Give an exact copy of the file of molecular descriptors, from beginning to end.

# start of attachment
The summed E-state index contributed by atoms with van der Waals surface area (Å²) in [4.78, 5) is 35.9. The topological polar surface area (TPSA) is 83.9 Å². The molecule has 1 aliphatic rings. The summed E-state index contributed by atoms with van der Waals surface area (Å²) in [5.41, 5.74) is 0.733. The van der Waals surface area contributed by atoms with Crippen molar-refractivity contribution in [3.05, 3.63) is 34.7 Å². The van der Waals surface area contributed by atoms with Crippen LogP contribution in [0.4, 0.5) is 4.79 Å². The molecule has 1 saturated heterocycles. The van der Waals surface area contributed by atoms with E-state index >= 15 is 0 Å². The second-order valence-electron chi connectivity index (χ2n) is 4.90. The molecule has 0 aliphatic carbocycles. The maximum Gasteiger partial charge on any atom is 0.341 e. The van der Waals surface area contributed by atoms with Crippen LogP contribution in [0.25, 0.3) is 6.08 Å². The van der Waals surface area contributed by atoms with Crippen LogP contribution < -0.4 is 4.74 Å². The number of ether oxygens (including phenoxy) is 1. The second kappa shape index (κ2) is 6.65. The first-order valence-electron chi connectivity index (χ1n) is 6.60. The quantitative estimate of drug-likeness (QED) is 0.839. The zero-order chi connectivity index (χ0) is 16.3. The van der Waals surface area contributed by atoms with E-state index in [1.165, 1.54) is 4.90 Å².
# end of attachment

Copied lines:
The summed E-state index contributed by atoms with van der Waals surface area (Å²) in [4.78, 5) is 35.9. The topological polar surface area (TPSA) is 83.9 Å². The molecule has 1 aliphatic rings. The summed E-state index contributed by atoms with van der Waals surface area (Å²) in [5.41, 5.74) is 0.733. The van der Waals surface area contributed by atoms with Crippen molar-refractivity contribution in [3.05, 3.63) is 34.7 Å². The van der Waals surface area contributed by atoms with Crippen LogP contribution in [0.4, 0.5) is 4.79 Å². The molecule has 1 saturated heterocycles. The van der Waals surface area contributed by atoms with E-state index >= 15 is 0 Å². The second-order valence-electron chi connectivity index (χ2n) is 4.90. The molecule has 0 aliphatic carbocycles. The maximum Gasteiger partial charge on any atom is 0.341 e. The van der Waals surface area contributed by atoms with Crippen LogP contribution in [0.25, 0.3) is 6.08 Å². The van der Waals surface area contributed by atoms with Crippen LogP contribution < -0.4 is 4.74 Å². The number of ether oxygens (including phenoxy) is 1. The second kappa shape index (κ2) is 6.65. The first-order valence-electron chi connectivity index (χ1n) is 6.60. The quantitative estimate of drug-likeness (QED) is 0.839. The zero-order chi connectivity index (χ0) is 16.3. The van der Waals surface area contributed by atoms with E-state index in [1.165, 1.54) is 4.90 Å².